Rule Against Broadcast of Telephone Conversation Without Prior Permission is Constitutional, Says FCC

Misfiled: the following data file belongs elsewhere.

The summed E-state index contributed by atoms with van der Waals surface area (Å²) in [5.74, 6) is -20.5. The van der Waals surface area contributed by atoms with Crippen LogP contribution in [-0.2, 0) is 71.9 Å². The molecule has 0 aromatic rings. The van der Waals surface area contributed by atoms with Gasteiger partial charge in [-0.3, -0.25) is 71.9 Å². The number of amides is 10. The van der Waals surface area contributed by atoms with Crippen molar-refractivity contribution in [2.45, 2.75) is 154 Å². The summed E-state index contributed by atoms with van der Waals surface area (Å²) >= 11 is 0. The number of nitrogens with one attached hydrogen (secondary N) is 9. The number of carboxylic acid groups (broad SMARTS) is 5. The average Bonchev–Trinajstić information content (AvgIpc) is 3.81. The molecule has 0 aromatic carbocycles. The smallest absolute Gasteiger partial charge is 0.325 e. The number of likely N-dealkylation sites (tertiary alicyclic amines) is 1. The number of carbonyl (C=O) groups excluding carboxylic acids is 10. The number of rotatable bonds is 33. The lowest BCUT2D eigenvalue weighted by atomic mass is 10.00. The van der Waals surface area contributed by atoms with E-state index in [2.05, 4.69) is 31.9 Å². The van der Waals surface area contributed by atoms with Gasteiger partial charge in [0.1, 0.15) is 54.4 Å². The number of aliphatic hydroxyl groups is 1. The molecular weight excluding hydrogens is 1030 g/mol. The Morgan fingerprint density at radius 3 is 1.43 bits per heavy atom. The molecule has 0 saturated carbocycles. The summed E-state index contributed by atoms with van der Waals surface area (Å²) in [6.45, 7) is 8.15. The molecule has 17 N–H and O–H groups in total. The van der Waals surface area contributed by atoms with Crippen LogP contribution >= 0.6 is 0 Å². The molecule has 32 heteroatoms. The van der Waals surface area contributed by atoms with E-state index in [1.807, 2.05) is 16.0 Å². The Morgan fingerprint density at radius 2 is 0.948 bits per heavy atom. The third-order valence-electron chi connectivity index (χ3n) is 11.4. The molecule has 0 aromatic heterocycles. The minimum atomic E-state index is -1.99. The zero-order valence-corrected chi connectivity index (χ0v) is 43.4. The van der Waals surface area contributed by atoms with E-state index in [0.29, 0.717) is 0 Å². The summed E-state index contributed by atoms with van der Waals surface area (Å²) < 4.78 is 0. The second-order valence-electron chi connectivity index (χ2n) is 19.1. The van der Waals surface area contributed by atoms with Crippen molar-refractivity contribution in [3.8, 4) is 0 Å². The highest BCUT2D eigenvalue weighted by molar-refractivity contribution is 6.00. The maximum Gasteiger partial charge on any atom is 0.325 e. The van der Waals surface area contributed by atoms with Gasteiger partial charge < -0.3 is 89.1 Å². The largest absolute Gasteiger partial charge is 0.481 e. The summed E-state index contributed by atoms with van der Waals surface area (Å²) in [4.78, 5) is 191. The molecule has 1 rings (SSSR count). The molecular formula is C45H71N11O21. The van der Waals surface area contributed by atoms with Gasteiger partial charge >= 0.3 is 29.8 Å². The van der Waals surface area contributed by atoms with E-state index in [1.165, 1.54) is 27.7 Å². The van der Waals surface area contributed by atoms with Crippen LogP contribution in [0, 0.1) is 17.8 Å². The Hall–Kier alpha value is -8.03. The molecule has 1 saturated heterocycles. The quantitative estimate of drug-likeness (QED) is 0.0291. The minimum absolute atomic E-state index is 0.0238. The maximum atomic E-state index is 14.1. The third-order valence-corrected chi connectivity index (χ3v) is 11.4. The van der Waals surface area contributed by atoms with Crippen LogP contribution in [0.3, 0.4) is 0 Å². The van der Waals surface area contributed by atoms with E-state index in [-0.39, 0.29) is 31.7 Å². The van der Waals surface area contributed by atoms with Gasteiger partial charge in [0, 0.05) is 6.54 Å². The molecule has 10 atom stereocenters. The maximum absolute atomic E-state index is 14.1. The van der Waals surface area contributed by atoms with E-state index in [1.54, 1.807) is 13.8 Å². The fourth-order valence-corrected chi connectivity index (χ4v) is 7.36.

The FCC today upheld a $4000 fine issued to a broadcaster for broadcasting a telephone conversation without first getting the permission of the people on the other end of the line, denying reconsideration that the broadcaster had sought - arguing that the fine violated its First Amendment rights. The telephone conversation that led to the fine was between a station employee and two airport officials, about a controversy concerning the local airport. As summarized in our original article about that decision, the alleged violation arose from a call by the station employee to the airport officials to talk about the local controversy. The employee allegedly identified himself as a station employee, and started to ask questions - without specifically stating that the call was being broadcast. Even though the airport officials kept talking once they knew that the call was being recorded, the FCC still fined the station $4000, finding that the violation occurred once the officials said "hello" on the phone without having been told beforehand that the call was being broadcast. The decision denying reconsideration is most notable for its long discussion of the First Amendment, which the station argued should override the FCC's rules against broadcasting a telephone conversation without prior permission.

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